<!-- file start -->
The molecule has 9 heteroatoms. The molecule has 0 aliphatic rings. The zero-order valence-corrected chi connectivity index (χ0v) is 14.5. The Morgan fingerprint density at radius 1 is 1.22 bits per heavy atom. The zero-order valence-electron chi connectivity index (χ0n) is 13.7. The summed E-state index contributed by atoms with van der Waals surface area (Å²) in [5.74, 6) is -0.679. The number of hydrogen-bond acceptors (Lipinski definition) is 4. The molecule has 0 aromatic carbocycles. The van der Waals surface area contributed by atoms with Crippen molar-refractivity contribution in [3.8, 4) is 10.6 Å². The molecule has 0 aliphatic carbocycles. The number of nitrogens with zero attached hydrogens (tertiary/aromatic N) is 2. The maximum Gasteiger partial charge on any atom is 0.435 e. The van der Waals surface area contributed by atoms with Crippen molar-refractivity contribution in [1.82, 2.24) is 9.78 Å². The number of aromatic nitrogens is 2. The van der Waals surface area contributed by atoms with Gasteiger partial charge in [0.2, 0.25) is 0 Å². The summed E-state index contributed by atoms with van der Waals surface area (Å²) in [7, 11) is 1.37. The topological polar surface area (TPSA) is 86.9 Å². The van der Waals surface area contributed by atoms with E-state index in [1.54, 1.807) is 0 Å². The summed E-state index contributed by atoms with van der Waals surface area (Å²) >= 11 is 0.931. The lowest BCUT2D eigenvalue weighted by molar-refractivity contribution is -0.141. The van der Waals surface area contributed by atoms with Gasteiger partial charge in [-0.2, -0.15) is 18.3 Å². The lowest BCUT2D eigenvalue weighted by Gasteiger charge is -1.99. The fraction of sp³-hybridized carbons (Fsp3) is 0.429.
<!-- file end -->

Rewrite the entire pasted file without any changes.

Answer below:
The molecule has 9 heteroatoms. The molecule has 0 aliphatic rings. The zero-order valence-corrected chi connectivity index (χ0v) is 14.5. The Morgan fingerprint density at radius 1 is 1.22 bits per heavy atom. The zero-order valence-electron chi connectivity index (χ0n) is 13.7. The summed E-state index contributed by atoms with van der Waals surface area (Å²) in [5.74, 6) is -0.679. The number of hydrogen-bond acceptors (Lipinski definition) is 4. The molecule has 0 aromatic carbocycles. The van der Waals surface area contributed by atoms with Crippen molar-refractivity contribution in [3.8, 4) is 10.6 Å². The molecule has 0 aliphatic carbocycles. The number of nitrogens with zero attached hydrogens (tertiary/aromatic N) is 2. The maximum Gasteiger partial charge on any atom is 0.435 e. The van der Waals surface area contributed by atoms with Crippen molar-refractivity contribution in [1.82, 2.24) is 9.78 Å². The number of aromatic nitrogens is 2. The van der Waals surface area contributed by atoms with Gasteiger partial charge in [0.2, 0.25) is 0 Å². The summed E-state index contributed by atoms with van der Waals surface area (Å²) in [7, 11) is 1.37. The topological polar surface area (TPSA) is 86.9 Å². The van der Waals surface area contributed by atoms with E-state index in [1.54, 1.807) is 0 Å². The summed E-state index contributed by atoms with van der Waals surface area (Å²) >= 11 is 0.931. The lowest BCUT2D eigenvalue weighted by molar-refractivity contribution is -0.141. The van der Waals surface area contributed by atoms with Gasteiger partial charge in [-0.2, -0.15) is 18.3 Å². The lowest BCUT2D eigenvalue weighted by Gasteiger charge is -1.99. The fraction of sp³-hybridized carbons (Fsp3) is 0.429.